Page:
I remained soberly optimistic. Our campaign was well organized, our candidate running hard and smart, contributions flowing in reliably. Because this was an “off year” election we anticipated a low turnout, but then our “get out the vote” strategy seemed well designed to flush out our supporters on Election Day.
Then came the bombshell! The first published poll showed the Republican ahead by seventeen percentage points! Stunning. Incomprehensible – impossible to accept. The poll, we decided, must be faulty, badly designed, poorly executed. It was, we recalled, prepared by the same organization that had our candidate well ahead last time he ran. And yet he lost.
Our morale sagged, but quickly rebounded, buoyed by the appearance of former President Bill Clinton at one of our fundraisers and later by the endorsement of Governor Andrew Cuomo. At the local campaign offices volunteer callers reported receiving consistently favorable responses from likely voters, while others, canvassing neighborhoods, were well received. Despite this, a final poll showed our candidate trailing, although the gap had narrowed.
On Election Day I accompanied him to Penn Station in New York City where he greeted commuters rushing for trains heading back to the suburbs. It was an exhilarating sight watching him standing there amidst a sea of humanity still displaying boundless energy as hundreds and ultimately thousands streamed by. Many took pictures with him, quite a few stopped to discuss policy issues. They hugged, high fived, so many pledging their support or assuring him he’d already gotten their votes earlier in the day. Such an uplifting scene had us believing our man indeed had broken through – the “people” were behind him.
The polls closed at 9PM. About twenty minutes later it was effectively over. Trailing from the outset, my man was about to lose, and lose decisively.
Together with many others I had badly misread the situation. We had been insulated in a “bubble” we’d created, had spoken only to like-minded supporters, worn partisan blinders, failed to appreciate the opposition’s strengths and how voters were receiving their message. Only in retrospect were certain things clear. The general public displayed little interest in the contest (voter turnout once more was low). Efforts to strike the right chord, motivate our people and get them to the polls failed, whereas the Republican machine managed to reel in respectable numbers. In addition, their ad campaign, however distorted and simplistic, left its mark. Just talk “taxes, taxes”, talk “trust”, never mind vision or innovation. Just ask people, as they did repeatedly, to “keep it going”. Stay simple, keep the message at “gut” level – otherwise you lose ‘em, especially when there’s little overall interest (except for party operatives, officeholders, contractors and those ethnic groups identified with the candidates).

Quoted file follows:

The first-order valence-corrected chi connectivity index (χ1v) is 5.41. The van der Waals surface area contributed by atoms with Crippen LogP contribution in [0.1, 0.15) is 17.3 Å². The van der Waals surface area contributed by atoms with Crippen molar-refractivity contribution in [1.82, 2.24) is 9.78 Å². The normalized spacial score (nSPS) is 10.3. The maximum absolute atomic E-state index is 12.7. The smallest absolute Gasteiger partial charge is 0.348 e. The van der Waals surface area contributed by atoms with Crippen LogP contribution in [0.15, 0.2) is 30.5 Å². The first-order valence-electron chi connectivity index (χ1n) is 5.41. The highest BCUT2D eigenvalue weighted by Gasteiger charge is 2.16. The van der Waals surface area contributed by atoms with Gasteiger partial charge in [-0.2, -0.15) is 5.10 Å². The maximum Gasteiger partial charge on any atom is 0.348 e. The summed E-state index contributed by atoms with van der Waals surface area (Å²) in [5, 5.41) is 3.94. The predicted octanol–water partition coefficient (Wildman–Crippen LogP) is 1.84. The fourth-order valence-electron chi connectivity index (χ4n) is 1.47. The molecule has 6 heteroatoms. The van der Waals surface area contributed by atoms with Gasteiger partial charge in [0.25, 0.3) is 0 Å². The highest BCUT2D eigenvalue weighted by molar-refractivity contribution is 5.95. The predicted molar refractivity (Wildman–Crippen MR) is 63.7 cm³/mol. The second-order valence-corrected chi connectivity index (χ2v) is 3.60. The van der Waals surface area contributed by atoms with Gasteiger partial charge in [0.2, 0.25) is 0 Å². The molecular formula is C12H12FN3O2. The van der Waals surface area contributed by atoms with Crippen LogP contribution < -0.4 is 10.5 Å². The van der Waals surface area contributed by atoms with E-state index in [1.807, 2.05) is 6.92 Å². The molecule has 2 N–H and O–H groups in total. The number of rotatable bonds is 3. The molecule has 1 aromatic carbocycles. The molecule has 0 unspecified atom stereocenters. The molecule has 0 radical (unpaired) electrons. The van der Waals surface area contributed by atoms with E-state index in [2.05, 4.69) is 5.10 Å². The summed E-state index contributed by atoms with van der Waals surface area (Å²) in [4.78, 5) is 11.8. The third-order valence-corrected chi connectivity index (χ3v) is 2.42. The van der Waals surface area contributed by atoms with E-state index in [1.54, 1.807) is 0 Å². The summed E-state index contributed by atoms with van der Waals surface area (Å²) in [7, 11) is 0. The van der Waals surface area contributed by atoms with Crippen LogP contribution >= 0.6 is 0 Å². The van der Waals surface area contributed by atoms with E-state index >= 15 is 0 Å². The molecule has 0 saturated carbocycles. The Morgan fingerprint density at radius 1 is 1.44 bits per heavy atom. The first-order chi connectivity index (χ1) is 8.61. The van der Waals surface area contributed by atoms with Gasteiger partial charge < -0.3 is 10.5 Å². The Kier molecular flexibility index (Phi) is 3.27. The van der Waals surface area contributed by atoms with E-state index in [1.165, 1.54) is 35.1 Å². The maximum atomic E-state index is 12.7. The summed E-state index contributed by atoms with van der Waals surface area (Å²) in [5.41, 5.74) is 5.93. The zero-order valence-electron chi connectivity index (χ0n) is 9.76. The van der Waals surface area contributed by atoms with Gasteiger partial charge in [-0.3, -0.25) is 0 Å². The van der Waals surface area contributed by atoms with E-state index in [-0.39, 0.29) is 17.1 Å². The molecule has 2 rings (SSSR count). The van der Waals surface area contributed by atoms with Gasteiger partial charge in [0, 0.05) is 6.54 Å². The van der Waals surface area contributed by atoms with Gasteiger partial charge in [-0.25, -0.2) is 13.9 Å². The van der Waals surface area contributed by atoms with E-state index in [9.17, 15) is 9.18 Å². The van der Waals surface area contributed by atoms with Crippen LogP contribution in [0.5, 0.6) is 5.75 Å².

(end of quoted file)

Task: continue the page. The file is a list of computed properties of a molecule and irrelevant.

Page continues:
Overall, it was discouraging, sobering, even painful. I had lost perspective, assumed I could understand the “people”, whereas my reference point was largely myself and more rational than real. Election campaigns can defy easy analysis, the behavior of the electorate often mystifying, especially” low information” voters. Our candidate was, to my mind, the most promising, talented and committed political figure I’d ever encountered, brimming with energy and ideas. Yet the electorate didn’t see it that way. He lost to a mediocrity and to an inbred political organization from which one expects little more than business as usual, minor window dressing, and “taking care” of their own.
County residents, in the years ahead, will pay dearly for this loss of talent and absence of vision, for this wasted opportunity. Once again our democratic system has fallen short. Too easily manipulated, too pre-occupied to care much, it has failed to live up to its potential and, sadly, to our hopes.